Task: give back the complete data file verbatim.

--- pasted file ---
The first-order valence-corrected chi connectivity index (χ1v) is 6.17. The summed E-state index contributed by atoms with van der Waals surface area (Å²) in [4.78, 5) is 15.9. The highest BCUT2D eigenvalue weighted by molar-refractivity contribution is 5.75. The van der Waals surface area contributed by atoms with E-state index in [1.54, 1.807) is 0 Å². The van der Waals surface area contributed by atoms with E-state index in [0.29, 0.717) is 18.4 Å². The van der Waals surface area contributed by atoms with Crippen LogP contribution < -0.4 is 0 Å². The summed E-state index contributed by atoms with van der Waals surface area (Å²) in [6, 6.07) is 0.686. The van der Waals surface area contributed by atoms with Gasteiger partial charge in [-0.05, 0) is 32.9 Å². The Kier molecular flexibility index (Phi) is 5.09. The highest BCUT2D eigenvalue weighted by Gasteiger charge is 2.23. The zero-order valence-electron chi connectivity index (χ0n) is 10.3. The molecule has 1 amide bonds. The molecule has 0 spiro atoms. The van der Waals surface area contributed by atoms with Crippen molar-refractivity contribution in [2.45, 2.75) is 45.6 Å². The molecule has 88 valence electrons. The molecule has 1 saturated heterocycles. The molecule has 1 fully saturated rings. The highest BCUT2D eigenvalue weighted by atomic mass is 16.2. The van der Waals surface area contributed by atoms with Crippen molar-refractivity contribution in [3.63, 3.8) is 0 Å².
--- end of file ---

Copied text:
The first-order valence-corrected chi connectivity index (χ1v) is 6.17. The summed E-state index contributed by atoms with van der Waals surface area (Å²) in [4.78, 5) is 15.9. The highest BCUT2D eigenvalue weighted by molar-refractivity contribution is 5.75. The van der Waals surface area contributed by atoms with E-state index in [1.54, 1.807) is 0 Å². The van der Waals surface area contributed by atoms with E-state index in [0.29, 0.717) is 18.4 Å². The van der Waals surface area contributed by atoms with Crippen LogP contribution < -0.4 is 0 Å². The summed E-state index contributed by atoms with van der Waals surface area (Å²) in [6, 6.07) is 0.686. The van der Waals surface area contributed by atoms with Gasteiger partial charge in [-0.05, 0) is 32.9 Å². The Kier molecular flexibility index (Phi) is 5.09. The highest BCUT2D eigenvalue weighted by Gasteiger charge is 2.23. The zero-order valence-electron chi connectivity index (χ0n) is 10.3. The molecule has 1 amide bonds. The molecule has 0 spiro atoms. The van der Waals surface area contributed by atoms with Crippen molar-refractivity contribution in [2.45, 2.75) is 45.6 Å². The molecule has 88 valence electrons. The molecule has 1 saturated heterocycles. The molecule has 1 fully saturated rings. The highest BCUT2D eigenvalue weighted by atomic mass is 16.2. The van der Waals surface area contributed by atoms with Crippen molar-refractivity contribution in [3.63, 3.8) is 0 Å².